After my high school graduation, my uncle gave me a card with a black-and-white photo of a grizzly man drinking Budweiser and ice fishing on the cover. "Beware," he had written on it, "...the Dartmouth Man!" I remember laughing when he gave it to me; I think it's still propped on my desk at home.
I wasn't aware at the time that my uncle was, albeit flippantly, giving me my first introduction to the world of gender issues at Dartmouth. Even after 35 years of coeducation, there still seems to be a sense of newness to having women at the College on the Hill. Fittingly, the discourse surrounding gender is a constant, relentless, roundabout struggle that has been taking place before I first set foot here and will take place long after I go.
It is a conversation that I never expected to become a part of my college career -- I had never taken much interest in feminism -- and yet gender is an undeniable part of our existence here. I say "our" because it includes the boys just as much as it does the girls; I love many of the men of Dartmouth and am grateful to have them as friends and family. I refuse to take aim, but I do take interest in why we are trapped in a system that, despite its ability to bring out the best in us, can also bring out shamefully, embarrassingly poor behavior as well.
This weekend, female alumni will flood the Dartmouth campus to celebrate 35 years of coeducation at Dartmouth. Thirty-five years of bold and often brilliant women who have fought, tooth and nail, to gain the traction that women today have. Dartmouth was the last college of the Ivy League to go coed. They did this in 1972, not because of a newfound interest in gender equality, but because the progressive politics of the 1960s and '70s would have rendered the college a relic without it. Thus, the Men of Dartmouth gave a begrudging "welcome" to coeducation, though the College did maintain a strict 3:1 male-to-female ratio until 1979.
When women first arrived, coeducation meant little aside from hanging full-length mirrors and painting "wo-" in front of "men" on some bathroom stalls. According to a history honors thesis on women at the college submitted by Lucy Buford '00, there were literally no institutional changes made to integrate or support women. The administration was reluctant about how to address issues of sexism and sexual assault on campus, so it simply didn't.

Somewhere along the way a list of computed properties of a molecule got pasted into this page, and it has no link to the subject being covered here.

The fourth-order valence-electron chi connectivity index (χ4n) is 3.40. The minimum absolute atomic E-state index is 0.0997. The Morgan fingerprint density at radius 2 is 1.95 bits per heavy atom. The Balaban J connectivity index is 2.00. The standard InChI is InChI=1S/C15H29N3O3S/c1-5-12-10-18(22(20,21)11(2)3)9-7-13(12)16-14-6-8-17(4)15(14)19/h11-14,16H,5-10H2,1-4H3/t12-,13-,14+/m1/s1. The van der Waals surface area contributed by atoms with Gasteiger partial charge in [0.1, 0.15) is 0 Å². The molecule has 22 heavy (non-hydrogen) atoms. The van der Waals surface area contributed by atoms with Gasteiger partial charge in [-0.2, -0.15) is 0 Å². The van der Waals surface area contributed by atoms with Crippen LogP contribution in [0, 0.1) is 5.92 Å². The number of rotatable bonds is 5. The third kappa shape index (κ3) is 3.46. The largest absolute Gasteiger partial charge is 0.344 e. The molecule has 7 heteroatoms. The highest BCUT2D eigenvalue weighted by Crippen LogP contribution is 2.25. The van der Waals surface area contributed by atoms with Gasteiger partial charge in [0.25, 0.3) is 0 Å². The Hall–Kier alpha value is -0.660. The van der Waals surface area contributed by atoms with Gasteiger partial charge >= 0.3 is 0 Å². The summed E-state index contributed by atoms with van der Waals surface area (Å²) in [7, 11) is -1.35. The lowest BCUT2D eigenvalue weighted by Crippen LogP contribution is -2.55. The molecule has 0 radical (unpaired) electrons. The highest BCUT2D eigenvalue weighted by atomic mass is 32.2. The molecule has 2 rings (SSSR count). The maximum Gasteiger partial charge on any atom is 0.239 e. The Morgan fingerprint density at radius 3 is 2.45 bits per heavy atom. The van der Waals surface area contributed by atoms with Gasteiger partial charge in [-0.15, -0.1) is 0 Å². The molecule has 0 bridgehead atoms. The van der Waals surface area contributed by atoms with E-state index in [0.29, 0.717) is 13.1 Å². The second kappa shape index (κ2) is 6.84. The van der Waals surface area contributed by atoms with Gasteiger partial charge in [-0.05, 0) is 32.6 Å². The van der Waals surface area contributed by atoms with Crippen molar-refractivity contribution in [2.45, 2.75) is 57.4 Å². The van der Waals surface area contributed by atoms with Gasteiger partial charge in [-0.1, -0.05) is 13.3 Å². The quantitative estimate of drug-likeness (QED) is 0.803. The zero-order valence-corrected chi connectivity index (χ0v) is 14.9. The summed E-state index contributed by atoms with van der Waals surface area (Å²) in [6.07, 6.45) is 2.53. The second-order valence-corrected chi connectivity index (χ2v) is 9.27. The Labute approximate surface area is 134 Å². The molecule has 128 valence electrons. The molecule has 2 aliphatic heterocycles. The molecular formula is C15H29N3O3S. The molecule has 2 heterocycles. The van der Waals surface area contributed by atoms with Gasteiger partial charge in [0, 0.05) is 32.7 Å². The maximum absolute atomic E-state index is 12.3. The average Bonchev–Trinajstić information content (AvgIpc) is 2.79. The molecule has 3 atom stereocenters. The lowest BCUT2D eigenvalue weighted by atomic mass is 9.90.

A 1979 article in Esquire catalogued the gang-rape and abuse of a mentally ill woman by a group of fraternity men; the woman was later picked up wandering down Webster Avenue in nothing but a Dartmouth t-shirt. This came as a shock to female students, especially when the College took little to no disciplinary action against the men. Banners reading "Cohogs Go Home," a popular slogan in the early years, hung from the windows of dorm rooms.
Perhaps the most striking example of how normal sex-based harassment and violence came to be came at the 1974 Greek Hums, a contest during which fraternities could write songs and submit them to the administration in an effort to win the grand prize: a keg of beer. Lines from the winning submission that year went, "With a knick-knack, paddy-whack/Send the bitches home,/Our cohogs go to bed alone."
Considering the implicit consent for sexism that came from the administration, it is no surprise that establishing networks and organizations for women on campus was no easy task. The first sorority at Dartmouth, Sigma Kappa, was founded in 1976 and the Women at Dartmouth formed to further gender-based issues.
The 1980s were marked by a period of intense polarization of feminists and more conservative sects, which was exacerbated with the 1980 establishment of The Dartmouth Review. Similar to what was taking place on the national scale, the radicalization of Dartmouth sparked class, race and sex-based controversy over the course of the decade. Most famously, during the president's 1986 Homecoming weekend address, roughly 12 Dartmouth women dumped bags of simulated bloody tampons in front of the stage.
This was the phase of "womyn" at Dartmouth; the often theatrical and angry cries for change coming from females on campus who were tired of being ignored. Many female students were intimidated by this face of feminism. Others cried that "sisterhood means revolution."
Some much-needed traction arrived in the late '80s, when College President James Freedman began to take the first steps towards gender neutrality at Dartmouth. Relatively speaking, College policy moved forward by leaps and bounds; in 1990 the College even helped organize a Rally Against Hate in response to political upheavals on campus. In 1988 the largest symbolic shift in the College's self-image took place when the alma mater became gender neutral; the "Men of Dartmouth" were abandoned for "Dear Old Dartmouth."
The last 15 years at the College have been slightly less dramatic, though the struggle for gender equality is a constant. The sorority system rose during the '90s and Dartmouth's first organizations devoted to gay, bisexual and transgender issues were founded. As is the case with any institution that is in love with its own past and tradition, Dartmouth is slow to change. But change can (and does) occur.